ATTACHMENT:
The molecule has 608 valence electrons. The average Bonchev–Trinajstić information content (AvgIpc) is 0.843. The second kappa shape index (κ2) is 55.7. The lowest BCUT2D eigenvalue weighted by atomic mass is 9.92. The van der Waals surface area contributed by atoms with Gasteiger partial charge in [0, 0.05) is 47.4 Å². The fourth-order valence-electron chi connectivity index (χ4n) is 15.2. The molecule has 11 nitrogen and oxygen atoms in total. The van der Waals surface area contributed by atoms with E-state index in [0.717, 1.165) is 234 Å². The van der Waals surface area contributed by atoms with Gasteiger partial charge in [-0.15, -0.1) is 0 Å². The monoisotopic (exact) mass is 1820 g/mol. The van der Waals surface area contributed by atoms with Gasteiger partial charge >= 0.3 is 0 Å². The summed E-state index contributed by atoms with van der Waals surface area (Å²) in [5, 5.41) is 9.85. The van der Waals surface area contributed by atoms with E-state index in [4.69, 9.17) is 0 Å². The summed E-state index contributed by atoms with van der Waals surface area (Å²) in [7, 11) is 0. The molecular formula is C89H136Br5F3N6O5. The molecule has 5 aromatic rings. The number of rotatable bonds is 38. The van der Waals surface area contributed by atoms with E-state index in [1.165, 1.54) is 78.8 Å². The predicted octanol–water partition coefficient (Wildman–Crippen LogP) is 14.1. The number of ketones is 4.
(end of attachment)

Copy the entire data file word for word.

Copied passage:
The molecule has 608 valence electrons. The average Bonchev–Trinajstić information content (AvgIpc) is 0.843. The second kappa shape index (κ2) is 55.7. The lowest BCUT2D eigenvalue weighted by atomic mass is 9.92. The van der Waals surface area contributed by atoms with Gasteiger partial charge in [0, 0.05) is 47.4 Å². The fourth-order valence-electron chi connectivity index (χ4n) is 15.2. The molecule has 11 nitrogen and oxygen atoms in total. The van der Waals surface area contributed by atoms with E-state index in [0.717, 1.165) is 234 Å². The van der Waals surface area contributed by atoms with Gasteiger partial charge in [-0.15, -0.1) is 0 Å². The monoisotopic (exact) mass is 1820 g/mol. The van der Waals surface area contributed by atoms with Gasteiger partial charge >= 0.3 is 0 Å². The summed E-state index contributed by atoms with van der Waals surface area (Å²) in [5, 5.41) is 9.85. The van der Waals surface area contributed by atoms with E-state index in [4.69, 9.17) is 0 Å². The summed E-state index contributed by atoms with van der Waals surface area (Å²) in [7, 11) is 0. The molecular formula is C89H136Br5F3N6O5. The molecule has 5 aromatic rings. The number of rotatable bonds is 38. The van der Waals surface area contributed by atoms with E-state index in [1.165, 1.54) is 78.8 Å². The predicted octanol–water partition coefficient (Wildman–Crippen LogP) is 14.1. The number of ketones is 4.